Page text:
The name game

A guide to help you pick a name for your child


There is no set formula for picking the perfect name for a baby, but here is a guide to make the daunting task easier

The joys of having a child are innumerable. They can be as simple as the pregnancy glow everyone has been complimenting you on or the first time you see your little one in an ultrasound. But with the expectant arrival of the little bundle of joy a few months from now, there comes a great responsibility of picking the perfect name. Even though you may consider it a privilege and brainstorm all kinds of cool names for your offspring, remember the name should be one the child would be happy with rather than yourself.

The idea of naming a child may appear seemingly easy but there is a lot that needs to be considered since the name you give your child is going to stick with them forever. Numerous researches suggest that a name can have a profound impact on a child that reverberates well into adulthood. For instance, if you give a boy a girly name, he could suffer from behavioural problems later in life. The same goes for unique names. Therefore, a significant amount of thought has to be put into finding a suitable name for your child, and the following dos and don’ts will ensure that you are on the right track.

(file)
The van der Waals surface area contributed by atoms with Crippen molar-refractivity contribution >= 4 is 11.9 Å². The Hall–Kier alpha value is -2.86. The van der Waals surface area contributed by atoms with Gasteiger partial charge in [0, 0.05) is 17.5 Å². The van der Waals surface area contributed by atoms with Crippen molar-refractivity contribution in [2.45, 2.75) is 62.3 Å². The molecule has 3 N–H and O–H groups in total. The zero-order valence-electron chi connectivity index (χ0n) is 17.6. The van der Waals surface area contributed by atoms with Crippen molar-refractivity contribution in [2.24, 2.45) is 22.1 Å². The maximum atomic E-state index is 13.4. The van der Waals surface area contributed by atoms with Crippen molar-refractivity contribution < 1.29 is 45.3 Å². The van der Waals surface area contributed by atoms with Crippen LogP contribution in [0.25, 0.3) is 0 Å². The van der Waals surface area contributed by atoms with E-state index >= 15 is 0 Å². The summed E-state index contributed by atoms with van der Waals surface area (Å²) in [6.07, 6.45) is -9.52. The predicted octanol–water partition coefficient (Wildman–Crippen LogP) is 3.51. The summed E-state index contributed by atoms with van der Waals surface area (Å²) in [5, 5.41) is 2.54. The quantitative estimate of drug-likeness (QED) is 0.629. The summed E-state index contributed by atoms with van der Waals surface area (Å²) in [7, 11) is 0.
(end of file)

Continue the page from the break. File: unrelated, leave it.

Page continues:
•  Spend some time doing research on the possible names you have on your list. Consult family members and friends in the process to shortlist the best names.

•  Find names with powerful meanings as the meaning of a name has great influence on the person it is attributed to.

•  A name doesn’t necessarily have to come from the Arabic language, but Arabic names, specifically from the Quran, are preferable.

•  If your heart is set on an Arabic name, consider names with a similar pronunciation in your local language. This would avoid changing the meaning of the name due to a shift in the pronunciation.

•  Remember that Allah’s 99 names can only be used with the prefix Abdul, which means ‘servant of.’ For instance, Abdul Rahman means ‘servant of the Merciful’.

•  It is also equally important to understand that if you are naming your child Muhammad, there is a certain amount of respect that the name commands. As a result, you and everyone around you will have to take the child’s full name as there is no room for shortening it to create a nickname.